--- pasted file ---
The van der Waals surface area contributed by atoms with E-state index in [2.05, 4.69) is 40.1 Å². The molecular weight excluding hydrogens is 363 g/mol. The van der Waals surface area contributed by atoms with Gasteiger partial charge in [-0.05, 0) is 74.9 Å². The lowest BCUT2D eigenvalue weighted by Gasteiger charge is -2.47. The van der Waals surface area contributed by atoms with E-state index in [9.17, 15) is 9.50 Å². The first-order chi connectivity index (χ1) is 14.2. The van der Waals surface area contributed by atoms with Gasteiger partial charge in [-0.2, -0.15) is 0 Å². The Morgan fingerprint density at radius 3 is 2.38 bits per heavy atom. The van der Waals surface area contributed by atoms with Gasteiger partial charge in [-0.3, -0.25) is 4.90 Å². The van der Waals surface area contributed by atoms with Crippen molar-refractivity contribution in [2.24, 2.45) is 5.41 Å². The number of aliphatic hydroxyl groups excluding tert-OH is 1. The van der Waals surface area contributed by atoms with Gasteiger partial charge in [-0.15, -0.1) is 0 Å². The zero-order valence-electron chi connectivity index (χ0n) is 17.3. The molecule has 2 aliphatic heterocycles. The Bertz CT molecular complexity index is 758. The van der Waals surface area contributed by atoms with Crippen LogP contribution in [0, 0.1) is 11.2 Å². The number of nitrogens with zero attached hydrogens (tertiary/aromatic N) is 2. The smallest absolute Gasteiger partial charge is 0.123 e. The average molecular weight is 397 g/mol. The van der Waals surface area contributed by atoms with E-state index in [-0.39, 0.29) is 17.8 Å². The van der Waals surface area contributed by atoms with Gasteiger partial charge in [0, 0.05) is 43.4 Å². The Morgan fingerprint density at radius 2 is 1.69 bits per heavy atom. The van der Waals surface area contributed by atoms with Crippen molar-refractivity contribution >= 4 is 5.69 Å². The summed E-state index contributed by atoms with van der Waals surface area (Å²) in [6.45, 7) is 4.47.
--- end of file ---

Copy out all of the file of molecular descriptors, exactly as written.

The van der Waals surface area contributed by atoms with E-state index in [2.05, 4.69) is 40.1 Å². The molecular weight excluding hydrogens is 363 g/mol. The van der Waals surface area contributed by atoms with Gasteiger partial charge in [-0.05, 0) is 74.9 Å². The lowest BCUT2D eigenvalue weighted by Gasteiger charge is -2.47. The van der Waals surface area contributed by atoms with E-state index in [9.17, 15) is 9.50 Å². The first-order chi connectivity index (χ1) is 14.2. The van der Waals surface area contributed by atoms with Gasteiger partial charge in [-0.2, -0.15) is 0 Å². The Morgan fingerprint density at radius 3 is 2.38 bits per heavy atom. The van der Waals surface area contributed by atoms with Gasteiger partial charge in [-0.3, -0.25) is 4.90 Å². The van der Waals surface area contributed by atoms with Crippen molar-refractivity contribution in [2.24, 2.45) is 5.41 Å². The number of aliphatic hydroxyl groups excluding tert-OH is 1. The van der Waals surface area contributed by atoms with Gasteiger partial charge in [-0.15, -0.1) is 0 Å². The zero-order valence-electron chi connectivity index (χ0n) is 17.3. The molecule has 2 aliphatic heterocycles. The Bertz CT molecular complexity index is 758. The van der Waals surface area contributed by atoms with Crippen LogP contribution in [0, 0.1) is 11.2 Å². The number of nitrogens with zero attached hydrogens (tertiary/aromatic N) is 2. The smallest absolute Gasteiger partial charge is 0.123 e. The average molecular weight is 397 g/mol. The van der Waals surface area contributed by atoms with E-state index in [-0.39, 0.29) is 17.8 Å². The van der Waals surface area contributed by atoms with Gasteiger partial charge in [0, 0.05) is 43.4 Å². The Morgan fingerprint density at radius 2 is 1.69 bits per heavy atom. The van der Waals surface area contributed by atoms with Crippen molar-refractivity contribution >= 4 is 5.69 Å². The summed E-state index contributed by atoms with van der Waals surface area (Å²) in [6.45, 7) is 4.47.